Weekly Market Update
PROTESTS OVER UNIVERSITY OF MISSISSIPPI'S CHANCELLOR SELECTION
Thursday, October 10, 2019
The choice of a new chancellor at the University of Mississippi has garnered criticism from students and faculty. The Mississippi Institutions of Higher Learning Board of Trustees waived over half of the steps set forward in the selection process in favor of their own search consultant. The community has been protesting the decision to circumvent parts of the search process, including a provision enabling campus advocacy groups to meet with and weigh in on candidate. Although the new chancellor, Glenn Boyce, has qualifications--he is a former IHL commissioner and past president of Holmes Community College--he did not apply for the job and was not vetted by university stakeholders. The board's lack of transparency has frustrated faculty and inspired distrust of Ole Miss leadership. Some members of the faculty have suggested that Boyce resign before stepping into his chancellorship.
In Other News
- Mergers and acquisitions have become more popular in the higher education industry as the number of post-secondary institutions continues to shrink. Whether it means saving a struggling school from the edge of collapse, or joining forces to gain economies of scale, university leadership teams across the country have been discussing strategic partnerships and purchases.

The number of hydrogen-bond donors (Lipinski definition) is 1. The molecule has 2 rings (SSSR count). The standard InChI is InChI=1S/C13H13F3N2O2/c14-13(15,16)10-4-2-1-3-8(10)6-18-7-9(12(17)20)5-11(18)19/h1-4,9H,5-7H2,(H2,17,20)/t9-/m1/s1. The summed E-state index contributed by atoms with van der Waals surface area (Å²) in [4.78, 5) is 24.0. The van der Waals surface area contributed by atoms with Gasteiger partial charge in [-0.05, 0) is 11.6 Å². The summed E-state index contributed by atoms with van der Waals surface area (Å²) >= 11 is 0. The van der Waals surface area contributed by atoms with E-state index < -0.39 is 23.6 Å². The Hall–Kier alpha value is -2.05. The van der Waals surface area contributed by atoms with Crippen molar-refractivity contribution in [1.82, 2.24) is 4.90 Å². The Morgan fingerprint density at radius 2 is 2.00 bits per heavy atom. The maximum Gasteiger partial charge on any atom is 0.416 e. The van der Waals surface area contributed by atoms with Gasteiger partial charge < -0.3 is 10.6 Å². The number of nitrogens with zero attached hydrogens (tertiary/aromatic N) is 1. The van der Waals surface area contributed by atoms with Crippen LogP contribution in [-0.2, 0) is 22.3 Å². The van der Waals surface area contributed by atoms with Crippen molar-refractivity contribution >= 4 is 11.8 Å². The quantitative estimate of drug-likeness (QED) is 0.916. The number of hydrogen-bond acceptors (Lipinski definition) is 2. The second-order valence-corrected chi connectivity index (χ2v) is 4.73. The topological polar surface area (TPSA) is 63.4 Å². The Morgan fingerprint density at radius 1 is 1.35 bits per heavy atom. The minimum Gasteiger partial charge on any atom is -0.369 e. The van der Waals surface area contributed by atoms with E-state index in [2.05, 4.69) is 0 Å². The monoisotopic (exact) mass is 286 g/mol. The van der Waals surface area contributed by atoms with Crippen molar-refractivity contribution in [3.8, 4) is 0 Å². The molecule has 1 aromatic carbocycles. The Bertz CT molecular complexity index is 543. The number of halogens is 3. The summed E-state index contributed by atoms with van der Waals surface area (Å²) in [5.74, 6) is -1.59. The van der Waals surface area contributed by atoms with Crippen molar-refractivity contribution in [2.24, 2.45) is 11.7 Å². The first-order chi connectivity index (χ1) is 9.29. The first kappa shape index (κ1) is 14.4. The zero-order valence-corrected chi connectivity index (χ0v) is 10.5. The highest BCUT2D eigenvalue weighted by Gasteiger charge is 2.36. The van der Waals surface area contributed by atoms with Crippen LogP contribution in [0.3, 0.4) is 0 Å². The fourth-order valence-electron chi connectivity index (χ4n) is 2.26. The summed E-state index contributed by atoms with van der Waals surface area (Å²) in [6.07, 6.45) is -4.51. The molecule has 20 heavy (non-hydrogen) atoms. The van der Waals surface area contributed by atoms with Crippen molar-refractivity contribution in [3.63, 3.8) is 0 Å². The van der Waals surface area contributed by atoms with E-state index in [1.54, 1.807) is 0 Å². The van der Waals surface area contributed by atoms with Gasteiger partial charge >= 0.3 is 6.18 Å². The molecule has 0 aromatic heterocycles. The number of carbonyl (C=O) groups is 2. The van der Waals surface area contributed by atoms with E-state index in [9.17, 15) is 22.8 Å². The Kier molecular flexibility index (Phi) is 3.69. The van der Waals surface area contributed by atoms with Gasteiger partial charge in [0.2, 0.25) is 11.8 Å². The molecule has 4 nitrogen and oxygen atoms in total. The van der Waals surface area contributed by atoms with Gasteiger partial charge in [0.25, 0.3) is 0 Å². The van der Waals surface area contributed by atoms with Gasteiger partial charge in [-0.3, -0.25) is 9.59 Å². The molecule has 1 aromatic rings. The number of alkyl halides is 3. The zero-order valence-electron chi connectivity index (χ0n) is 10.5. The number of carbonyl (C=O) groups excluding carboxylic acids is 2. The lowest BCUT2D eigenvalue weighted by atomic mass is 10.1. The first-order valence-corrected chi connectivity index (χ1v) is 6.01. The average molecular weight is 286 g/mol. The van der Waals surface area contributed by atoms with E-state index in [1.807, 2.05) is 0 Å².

- Graduate education is considered by some cost prohibitive due to the length of time completing a Ph.D. takes. The University of Chicago has announced they will revamp several of their doctoral programs to help graduate students finish their studies, and enter the workforce, faster.
- Billionaire founder of First Premier Bank, T. Denny Sanford, announced his latest gift to National University in the amount of $350 million. Sanford had already given $150 million to National prior to this latest donation. The school will rename itself Sanford National University next summer in recognition of his generosity.
- Ashford University, a 38,000-student online college, is being evaluated for sale by its parent company Zovio. The for-profit higher education industry has been under pressure from state and federal regulators that accuse these schools of predatory recruiting and student lending policies. To alleviate some of this pressure, Zovio has been remodeling its business, with plans to spin off Ashford University into a non-profit school.